Saipan’s Imperial Palace Casino Has Break-In, Thieves Don’t Get Far

As the Imperial Palace casino in Saipan remains empty and its future is unclear, thieves are trying to take advantage of the situation. Two tried to break into the property last Friday, but police officers arrived to chase them off, according to the Saipan Tribune.

CNMI police car
CNMI police car
A Commonwealth of Northern Mariana Islands police car leaves a local school. The police have been busy with the shuttered Imperial Palace casino, which has had several thefts in the past few months. (Image: Marianas Variety)

Imperial Palace has remained closed for several years as its owner, Imperial Pacific International (IPI), continues to face money issues. It owes more than $100 million to various entities, including the Commonwealth of Northern Mariana Islands (CNMI), and has yet to show how it could cover its bills.

Amid the chaos, IPI’s skeleton crew of security officers is doing what it can to protect the massive property. However, this case presents some evidence that the thieves may have had internal knowledge of the operations.

Easy Target

Imperial Palace essentially sits abandoned, with an unclear path in its future. There are only a few employees holding down the fort, and the security personnel have their work cut out for them.

The guards reportedly spotted two men entering the complex at around 9 a.m on Friday. They saw them climbing a fence in the rear of the property and then called the authorities.

At least 20 police officers arrived on the scene and began to search for the criminals. They finally caught one of the suspects, according to the Department of Public Safety, but that wasn’t until 1:30 PM. The two crooks must have had some level of familiarity with the layout in order to avoid capture for so long.

The property has become an easy target, too big for four or five security guards to properly protect. In addition to having its assets leave through the front door as part of a series of auctions, some are leaving through the back doors and windows. Thieves are going after copper wire and construction material, including tools – anything they can move quickly.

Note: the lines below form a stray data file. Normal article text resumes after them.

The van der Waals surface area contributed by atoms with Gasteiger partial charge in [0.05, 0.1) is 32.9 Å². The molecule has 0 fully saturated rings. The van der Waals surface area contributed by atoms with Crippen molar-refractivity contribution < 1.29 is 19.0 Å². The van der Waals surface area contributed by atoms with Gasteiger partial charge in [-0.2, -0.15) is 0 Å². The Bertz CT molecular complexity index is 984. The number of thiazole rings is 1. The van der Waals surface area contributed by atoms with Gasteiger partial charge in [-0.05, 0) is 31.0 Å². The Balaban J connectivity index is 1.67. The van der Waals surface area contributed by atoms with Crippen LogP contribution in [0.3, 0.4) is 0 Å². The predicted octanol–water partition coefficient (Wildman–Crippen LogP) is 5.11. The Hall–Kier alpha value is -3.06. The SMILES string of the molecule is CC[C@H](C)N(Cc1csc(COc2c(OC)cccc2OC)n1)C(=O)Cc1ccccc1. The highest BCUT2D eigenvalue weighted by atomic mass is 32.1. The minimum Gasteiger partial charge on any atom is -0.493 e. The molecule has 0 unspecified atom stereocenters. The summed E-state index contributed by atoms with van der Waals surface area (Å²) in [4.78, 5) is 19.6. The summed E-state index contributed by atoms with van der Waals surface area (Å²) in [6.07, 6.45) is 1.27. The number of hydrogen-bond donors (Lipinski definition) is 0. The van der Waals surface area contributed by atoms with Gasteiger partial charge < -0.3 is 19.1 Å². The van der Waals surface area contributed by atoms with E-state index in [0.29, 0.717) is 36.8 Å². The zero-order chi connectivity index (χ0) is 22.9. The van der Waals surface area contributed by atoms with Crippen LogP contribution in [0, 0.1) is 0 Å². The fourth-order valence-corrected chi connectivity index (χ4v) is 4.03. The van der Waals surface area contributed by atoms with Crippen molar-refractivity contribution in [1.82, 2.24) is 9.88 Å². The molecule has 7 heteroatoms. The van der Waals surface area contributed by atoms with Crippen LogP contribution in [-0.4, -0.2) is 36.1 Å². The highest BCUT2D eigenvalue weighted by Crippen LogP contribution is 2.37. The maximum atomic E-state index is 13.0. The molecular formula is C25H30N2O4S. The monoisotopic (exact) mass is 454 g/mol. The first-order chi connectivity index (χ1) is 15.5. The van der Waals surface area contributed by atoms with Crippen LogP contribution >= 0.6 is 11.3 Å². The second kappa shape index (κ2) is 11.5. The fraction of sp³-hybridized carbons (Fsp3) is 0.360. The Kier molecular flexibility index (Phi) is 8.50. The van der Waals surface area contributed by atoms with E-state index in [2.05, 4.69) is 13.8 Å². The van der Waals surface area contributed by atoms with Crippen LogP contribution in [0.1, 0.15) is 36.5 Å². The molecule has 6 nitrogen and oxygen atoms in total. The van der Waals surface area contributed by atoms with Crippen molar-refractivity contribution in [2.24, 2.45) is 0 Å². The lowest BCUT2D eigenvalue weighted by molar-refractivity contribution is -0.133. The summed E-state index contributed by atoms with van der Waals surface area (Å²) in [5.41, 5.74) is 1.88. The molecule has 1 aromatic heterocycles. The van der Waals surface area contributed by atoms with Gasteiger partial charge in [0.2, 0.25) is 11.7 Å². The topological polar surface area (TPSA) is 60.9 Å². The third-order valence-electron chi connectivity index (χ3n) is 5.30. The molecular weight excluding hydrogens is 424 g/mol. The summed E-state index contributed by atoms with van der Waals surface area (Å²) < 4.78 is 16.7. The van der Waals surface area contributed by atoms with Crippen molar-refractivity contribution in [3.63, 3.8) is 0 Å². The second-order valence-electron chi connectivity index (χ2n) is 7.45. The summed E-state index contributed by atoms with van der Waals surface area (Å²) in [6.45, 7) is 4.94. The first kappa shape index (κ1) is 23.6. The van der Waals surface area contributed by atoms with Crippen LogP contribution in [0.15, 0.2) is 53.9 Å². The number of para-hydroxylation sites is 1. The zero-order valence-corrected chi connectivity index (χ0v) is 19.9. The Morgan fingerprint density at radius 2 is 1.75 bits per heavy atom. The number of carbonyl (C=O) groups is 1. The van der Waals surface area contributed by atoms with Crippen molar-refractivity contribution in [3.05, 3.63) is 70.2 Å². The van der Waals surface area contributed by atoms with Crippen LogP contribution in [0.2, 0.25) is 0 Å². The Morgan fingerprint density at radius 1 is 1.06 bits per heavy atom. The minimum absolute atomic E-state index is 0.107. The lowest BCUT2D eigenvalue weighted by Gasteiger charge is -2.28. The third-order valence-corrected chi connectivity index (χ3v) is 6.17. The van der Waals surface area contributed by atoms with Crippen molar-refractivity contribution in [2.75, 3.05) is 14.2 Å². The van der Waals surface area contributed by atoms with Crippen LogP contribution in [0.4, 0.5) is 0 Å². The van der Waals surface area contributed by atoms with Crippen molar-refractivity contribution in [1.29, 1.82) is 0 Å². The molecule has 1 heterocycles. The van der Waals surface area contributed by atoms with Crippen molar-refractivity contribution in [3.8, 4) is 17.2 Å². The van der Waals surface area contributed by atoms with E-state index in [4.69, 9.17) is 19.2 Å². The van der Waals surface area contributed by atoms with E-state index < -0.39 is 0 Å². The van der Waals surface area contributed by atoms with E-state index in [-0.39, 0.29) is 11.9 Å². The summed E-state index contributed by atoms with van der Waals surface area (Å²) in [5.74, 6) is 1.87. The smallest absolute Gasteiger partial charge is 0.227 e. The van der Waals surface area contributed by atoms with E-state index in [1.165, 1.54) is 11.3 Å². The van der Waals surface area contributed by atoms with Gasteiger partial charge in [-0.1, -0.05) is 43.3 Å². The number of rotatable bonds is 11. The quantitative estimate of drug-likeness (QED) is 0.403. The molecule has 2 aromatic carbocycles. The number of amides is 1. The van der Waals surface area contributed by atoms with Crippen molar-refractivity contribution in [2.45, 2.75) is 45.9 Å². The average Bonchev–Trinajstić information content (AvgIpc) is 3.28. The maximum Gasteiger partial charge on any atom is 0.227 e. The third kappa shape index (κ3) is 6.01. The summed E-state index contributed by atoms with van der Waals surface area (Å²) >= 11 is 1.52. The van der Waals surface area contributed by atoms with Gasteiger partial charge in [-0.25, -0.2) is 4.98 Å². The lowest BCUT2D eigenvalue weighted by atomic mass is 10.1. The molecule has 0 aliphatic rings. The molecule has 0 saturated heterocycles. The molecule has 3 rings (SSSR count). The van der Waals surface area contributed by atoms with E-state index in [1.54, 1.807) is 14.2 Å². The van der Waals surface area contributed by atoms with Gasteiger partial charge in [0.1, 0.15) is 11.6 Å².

This isn’t the first time they targeted the property, as the crooks were able to steal material on November 28 of last year. They made another hit a week later. It’s likely the attacks will continue, with IPI security stretched too thin to patrol the large property adequately.

Asset Sale Could Keep CCC Alive

The Commonwealth Casino Commission (CCC) has no money and no emergency funding from the CNMI government. As a result, it recently shut down, but is still trying to keep itself from having to dissolve completely.

Members of the CCC met last Thursday in a regularly scheduled session, according to Marianas Variety. It reported that several members, including chairman Edward C. Deleon Guerrero, had to attend via videoconference, since they weren’t in Saipan.

The commission is trying to work with the government to come up with a solution to its financial situation, as well as that of the IPI debacle. Commissioners didn’t elaborate on any concrete plans they might have in the works.

They did offer some insight into how they could fund the commission. It wants to receive some of the proceeds from the ongoing auctions that Clear Management, Imperial Palace’s receiver, is holding.

Clear Management is overseeing what could be six auctions a court judge approved to help pay down IPI’s debt. It wrapped up its third auction on January 6, during which it received confirmation of $101,550 from bidders to purchase various items.

A CNMI court has to give the final approval for the sale before Clear Management can settle the transactions. In total, the receiver has transacted $713,150 through the first three auctions.

It isn’t clear how much of that, if any, the CCC could receive. IPI owes it at least $9 million in regulatory fees, which is just a small portion of what it owes in taxes and other fiduciary responsibilities. It also still owes tens of millions of dollars to settle private lawsuits, but has no money to do so.

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